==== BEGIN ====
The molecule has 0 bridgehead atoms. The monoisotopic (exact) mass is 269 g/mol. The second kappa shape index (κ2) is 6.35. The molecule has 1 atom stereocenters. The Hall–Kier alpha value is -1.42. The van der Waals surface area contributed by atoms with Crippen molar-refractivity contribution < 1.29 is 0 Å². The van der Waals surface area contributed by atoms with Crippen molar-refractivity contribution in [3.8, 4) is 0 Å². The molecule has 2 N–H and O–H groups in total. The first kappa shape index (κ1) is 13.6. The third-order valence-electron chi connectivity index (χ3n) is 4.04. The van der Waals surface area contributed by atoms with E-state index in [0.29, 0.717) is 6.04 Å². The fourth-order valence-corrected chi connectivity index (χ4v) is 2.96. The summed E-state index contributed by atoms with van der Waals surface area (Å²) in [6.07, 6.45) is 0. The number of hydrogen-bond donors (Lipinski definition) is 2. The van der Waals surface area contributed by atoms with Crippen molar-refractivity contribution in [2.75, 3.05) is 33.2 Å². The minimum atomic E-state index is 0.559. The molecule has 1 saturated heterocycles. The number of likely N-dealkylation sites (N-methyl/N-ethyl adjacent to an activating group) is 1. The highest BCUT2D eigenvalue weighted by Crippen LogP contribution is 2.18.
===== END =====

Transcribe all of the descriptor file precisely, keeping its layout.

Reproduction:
The molecule has 0 bridgehead atoms. The monoisotopic (exact) mass is 269 g/mol. The second kappa shape index (κ2) is 6.35. The molecule has 1 atom stereocenters. The Hall–Kier alpha value is -1.42. The van der Waals surface area contributed by atoms with Crippen molar-refractivity contribution < 1.29 is 0 Å². The van der Waals surface area contributed by atoms with Crippen molar-refractivity contribution in [3.8, 4) is 0 Å². The molecule has 2 N–H and O–H groups in total. The first kappa shape index (κ1) is 13.6. The third-order valence-electron chi connectivity index (χ3n) is 4.04. The van der Waals surface area contributed by atoms with E-state index in [0.29, 0.717) is 6.04 Å². The fourth-order valence-corrected chi connectivity index (χ4v) is 2.96. The summed E-state index contributed by atoms with van der Waals surface area (Å²) in [6.07, 6.45) is 0. The number of hydrogen-bond donors (Lipinski definition) is 2. The van der Waals surface area contributed by atoms with Crippen molar-refractivity contribution in [2.75, 3.05) is 33.2 Å². The minimum atomic E-state index is 0.559. The molecule has 1 saturated heterocycles. The number of likely N-dealkylation sites (N-methyl/N-ethyl adjacent to an activating group) is 1. The highest BCUT2D eigenvalue weighted by Crippen LogP contribution is 2.18.